Distribution of water-pipe, cigarette, and nass use and their associations with HD prevalence are shown in Table 2. Ever water-pipe, cigarette, and nass use was reported by 1.1%, 17.1%, and 7.5% of participants, respectively. Heavy water-pipe smoking was significantly associated with HD prevalence (highest level of cumulative use versus never use, OR= 3.75; 95% CI 1.52 – 9.22; P for trend = 0.04 in multivariate adjusted models). As many water-pipe users in this study were light water-pipe smokers, ever versus never water-pipe use was not associated with HD prevalence (OR= 1.09; 95% CI 0.80 – 1.48), but moderate-high use (arbitrarily defined as cumulative use of > 50 water-pipe-years) versus never-low use was associated with HD prevalence (OR= 1.83; 95% CI 1.10 – 3.07). We examined this association with several other cutpoints for the cumulative use; with any cutpoint ≥ 39 water-pipe-years for the highest use category, the category was associated with HD (examples are shown in Supplementary Table 4). When we restricted our HD case definition to participants who used HD medications containing nitrate compounds at the time of enrollment, the OR for the highest category of water-pipe use became slightly stronger in magnitude (4.50; 95% CI 1.24 – 16.36). As cigarette smoking was also associated with HD prevalence (P for trend < 0.001), we further examined water-pipe use among never cigarette smokers. There was little overlap between water-pipe and cigarette smoking in our cohort and the above associations remained similar in these sensitivity analyses (Supplementary Table 5).
Nass use did not show a statistically significant association with HD prevalence in the overall analysis (highest category of use versus never-use, OR= 0.91; 95% CI 0.69 – 1.20; P for trend = 0.24) (Table 2) or among never cigarette smokers (Supplementary Table 5). The distributions of water-pipe, cigarette, and nass use by covariates are shown in Supplementary Tables 6, 7, and 8, respectively.
This study provides evidence for a statistically significant positive association between water-pipe smoking and HD prevalence, while nass use showed no association. As expected, traditional risk factors for IHD, including age, cigarette smoking, low physical activity, high BMI, hypertension, and a history of diabetes were also associated with HD.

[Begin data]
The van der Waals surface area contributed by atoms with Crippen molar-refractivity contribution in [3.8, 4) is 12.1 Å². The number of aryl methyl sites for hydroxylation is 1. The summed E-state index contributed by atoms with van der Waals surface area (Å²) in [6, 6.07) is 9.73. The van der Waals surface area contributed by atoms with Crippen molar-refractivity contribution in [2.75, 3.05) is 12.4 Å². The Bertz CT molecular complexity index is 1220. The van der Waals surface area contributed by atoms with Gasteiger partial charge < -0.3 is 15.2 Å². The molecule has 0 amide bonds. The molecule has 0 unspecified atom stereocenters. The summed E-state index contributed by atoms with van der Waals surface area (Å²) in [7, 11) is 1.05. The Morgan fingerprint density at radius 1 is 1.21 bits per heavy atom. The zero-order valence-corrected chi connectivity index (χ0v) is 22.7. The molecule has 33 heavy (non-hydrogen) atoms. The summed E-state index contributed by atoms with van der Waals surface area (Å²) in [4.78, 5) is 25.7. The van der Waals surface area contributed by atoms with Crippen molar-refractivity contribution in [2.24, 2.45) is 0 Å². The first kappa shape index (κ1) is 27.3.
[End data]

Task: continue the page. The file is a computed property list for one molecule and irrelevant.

The majority of studies on water-pipe smoking have evaluated the prevalence of use and the correlates of initiation and continuation of use. To our knowledge, the only previously published investigation of water-pipe smoking and HD is an abstract from a case-control study in Lebanon with 292 incident cases of IHD and 233 controls, which suggested an association between water-pipe use and IHD, with an OR (95% CI) of 1.9 (1.2 – 2.8) in unadjusted and 2.2 (0.9 – 5.4) in adjusted models for ever-water-pipe smokers versus never-smokers.29 This dearth of information may be partly because the ‘epidemic’ of water-pipe use is now mainly among young people:10,16 due to the usual long latency of the health effects of tobacco use, such effects are not yet common among the majority of people who use water-pipe. However, there is biologic evidence that water-pipe could cause HD via mechanisms similar to those of cigarette smoking. Water-pipe smokers are exposed to many of the same toxic compounds as cigarette smokers, and perhaps at higher levels per puff: each puff from the water-pipe has been reported to deliver 12-times as much smoke as a single cigarette puff.11 Similar nicotine levels have been reported in plasma following water-pipe and cigarette smoking, and carboxyhemoglobin levels are three-fold higher after water-pipe than after cigarette use.11 Carbon monoxide levels following water-pipe smoking are also higher as compared to cigarette smoking and the majority of the excess carbon monoxide appears to come from the burning charcoal used to heat the tobacco.12 Both cigarette and water-pipe smoking increase nitric oxide concentration in serum.13